Tag Archives: heroin detox

Heroin Fact and Fiction

The fictions that surround heroin addiction and heroin addiction treatment are often made up and perpetuated by heroin addicts who want reasons to avoid treatment and continue using.

It’s unfortunate that these heroin addiction myths exist, but when you take the time to discover the facts, you can get the help you need to break free from heroin addiction – or help someone you care about enroll in heroin addiction rehab.

If you would like assistance in finding the right heroin addiction treatment type that can provide you with detox and psychotherapeutic services, contact us at 760-548-4032.
 

Fiction: No One Really Uses Heroin Anymore

False. Unlike marijuana and prescription drugs, heroin is not often used by teenagers so perhaps it was this fact that spawned this heroin addiction myth. In fact, in the United States, the average age for first-time use is 24. After years of abusing other drugs and alcohol, many Americans “work their way up” to heroin abuse.

It is estimated that about half a million Americans live with heroin addiction and a little more than half of them actively seek treatment each year. It is estimated that just under four million Americans have used heroin in their lives; people are certainly still using this deadly drug. Check out our heroin addiction statistics page for more information.
 

Fact: Heroin Detox Is Effective

There are multiple types of heroin detox and each one of them provides an effective and safe way to exit heroin addiction. Monitored by medical professionals in all cases, you may choose between a long-term medicated outpatient drug rehab detox and a short-term cold turkey heroin detox done in an inpatient facility. Both ensure your health and safety in the event of complications and provide you with guidance and support from caseworkers and/or therapists.

They also guarantee that your physical addiction to the drug will be broken if you follow the treatment protocol as recommended by the doctor.

Medications are available on an outpatient or inpatient basis – methadone and Suboxone – that can provide patients with fewer and less intense withdrawal symptoms. Depending upon the dose of heroin you are taking when you quit, one type of medication will be more appropriate. Consult with your doctor and get your questions and concerns addressed before you begin.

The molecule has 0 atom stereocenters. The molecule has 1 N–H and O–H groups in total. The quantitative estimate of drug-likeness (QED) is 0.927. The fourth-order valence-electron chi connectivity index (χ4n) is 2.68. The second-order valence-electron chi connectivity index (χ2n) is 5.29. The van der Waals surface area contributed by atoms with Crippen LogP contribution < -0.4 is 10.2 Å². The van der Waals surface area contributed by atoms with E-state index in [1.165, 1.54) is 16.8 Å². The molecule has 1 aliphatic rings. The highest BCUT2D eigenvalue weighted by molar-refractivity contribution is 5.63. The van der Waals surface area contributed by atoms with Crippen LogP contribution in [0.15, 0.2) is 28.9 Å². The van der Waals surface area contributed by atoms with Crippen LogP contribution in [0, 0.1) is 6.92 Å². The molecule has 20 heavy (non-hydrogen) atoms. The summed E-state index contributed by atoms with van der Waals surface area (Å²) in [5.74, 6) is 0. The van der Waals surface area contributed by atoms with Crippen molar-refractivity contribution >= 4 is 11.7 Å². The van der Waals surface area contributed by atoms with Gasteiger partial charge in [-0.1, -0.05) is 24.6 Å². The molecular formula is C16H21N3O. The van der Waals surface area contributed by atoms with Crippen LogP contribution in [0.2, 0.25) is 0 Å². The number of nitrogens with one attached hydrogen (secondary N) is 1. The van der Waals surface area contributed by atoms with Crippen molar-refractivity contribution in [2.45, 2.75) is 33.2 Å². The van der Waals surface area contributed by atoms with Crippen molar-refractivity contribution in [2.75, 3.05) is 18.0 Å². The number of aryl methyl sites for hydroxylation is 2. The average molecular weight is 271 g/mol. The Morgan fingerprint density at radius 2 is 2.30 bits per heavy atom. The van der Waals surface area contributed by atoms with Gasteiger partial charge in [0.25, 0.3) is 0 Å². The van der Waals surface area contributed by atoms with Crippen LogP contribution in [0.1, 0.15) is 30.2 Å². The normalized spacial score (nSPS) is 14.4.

Fiction: Heroin Addicts Always Relapse, Even After Treatment

Not true.
 

There is a high recidivism rate (or rate of relapse) among heroin addicts even after treatment, but a slip doesn’t necessarily constitute a return to a full-blown heroin addiction.

Some find that it takes a few trips to heroin rehab to build a sustainable base in recovery, but many find success after a single stay in treatment.
 
Everyone is different and will heal more or less quickly according to a variety of factors, but thousands of heroin addicts have found the healing help they need at heroin rehab.

 

Fact: Heroin Can Be Addictive After a Single Use

Most heroin addicts report that they developed a physical dependence upon the drug after a few days of regular use. Many of them say, however, that their psychological craving for the drug happened after the first use. Depending on the other types of drugs and alcohol you use, your genetic predisposition for the development of addiction and the presence (or absence) of other psychological issues, it is possible to develop a heroin addiction that requires treatment after a very short period of time.
 

Fiction: Heroin Addiction “Preserves” Its Users

Woman with heroin needleNot true. There is a rampant myth that heroin addiction in some way protects its users from chronic illness and aging. In fact, heroin addiction can cause bacterial infections, heart lining and heart valve infections, arthritis, collapsed veins, poor circulation, liver and kidney diseases, and lung ailments like tuberculosis and pneumonia.

It absolutely does not keep you young or protect you from colds, the flu or any other disease.